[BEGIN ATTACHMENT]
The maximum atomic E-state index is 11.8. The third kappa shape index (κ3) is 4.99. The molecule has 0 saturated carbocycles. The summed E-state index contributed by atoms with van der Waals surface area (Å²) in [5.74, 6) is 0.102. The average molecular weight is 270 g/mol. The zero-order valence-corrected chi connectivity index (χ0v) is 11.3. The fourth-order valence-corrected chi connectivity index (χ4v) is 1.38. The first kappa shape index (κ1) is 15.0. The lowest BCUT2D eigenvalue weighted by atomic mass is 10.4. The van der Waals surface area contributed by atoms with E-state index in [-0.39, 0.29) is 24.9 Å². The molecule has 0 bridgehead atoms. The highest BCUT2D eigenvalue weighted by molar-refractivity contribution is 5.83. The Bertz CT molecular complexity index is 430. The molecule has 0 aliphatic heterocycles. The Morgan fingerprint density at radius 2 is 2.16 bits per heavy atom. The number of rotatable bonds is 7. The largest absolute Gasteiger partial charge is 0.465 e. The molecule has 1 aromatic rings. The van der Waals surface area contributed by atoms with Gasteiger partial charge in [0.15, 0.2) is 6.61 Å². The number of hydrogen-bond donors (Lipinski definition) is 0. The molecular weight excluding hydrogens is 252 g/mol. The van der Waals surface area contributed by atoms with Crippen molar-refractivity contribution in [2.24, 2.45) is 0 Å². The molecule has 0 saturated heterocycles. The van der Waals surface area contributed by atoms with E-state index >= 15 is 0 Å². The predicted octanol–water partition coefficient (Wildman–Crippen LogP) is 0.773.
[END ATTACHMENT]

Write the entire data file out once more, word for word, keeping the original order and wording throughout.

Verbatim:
The maximum atomic E-state index is 11.8. The third kappa shape index (κ3) is 4.99. The molecule has 0 saturated carbocycles. The summed E-state index contributed by atoms with van der Waals surface area (Å²) in [5.74, 6) is 0.102. The average molecular weight is 270 g/mol. The zero-order valence-corrected chi connectivity index (χ0v) is 11.3. The fourth-order valence-corrected chi connectivity index (χ4v) is 1.38. The first kappa shape index (κ1) is 15.0. The lowest BCUT2D eigenvalue weighted by atomic mass is 10.4. The van der Waals surface area contributed by atoms with E-state index in [-0.39, 0.29) is 24.9 Å². The molecule has 0 bridgehead atoms. The highest BCUT2D eigenvalue weighted by molar-refractivity contribution is 5.83. The Bertz CT molecular complexity index is 430. The molecule has 0 aliphatic heterocycles. The Morgan fingerprint density at radius 2 is 2.16 bits per heavy atom. The number of rotatable bonds is 7. The largest absolute Gasteiger partial charge is 0.465 e. The molecule has 1 aromatic rings. The van der Waals surface area contributed by atoms with Gasteiger partial charge in [0.15, 0.2) is 6.61 Å². The number of hydrogen-bond donors (Lipinski definition) is 0. The molecular weight excluding hydrogens is 252 g/mol. The van der Waals surface area contributed by atoms with Crippen molar-refractivity contribution in [2.24, 2.45) is 0 Å². The molecule has 0 saturated heterocycles. The van der Waals surface area contributed by atoms with E-state index >= 15 is 0 Å². The predicted octanol–water partition coefficient (Wildman–Crippen LogP) is 0.773.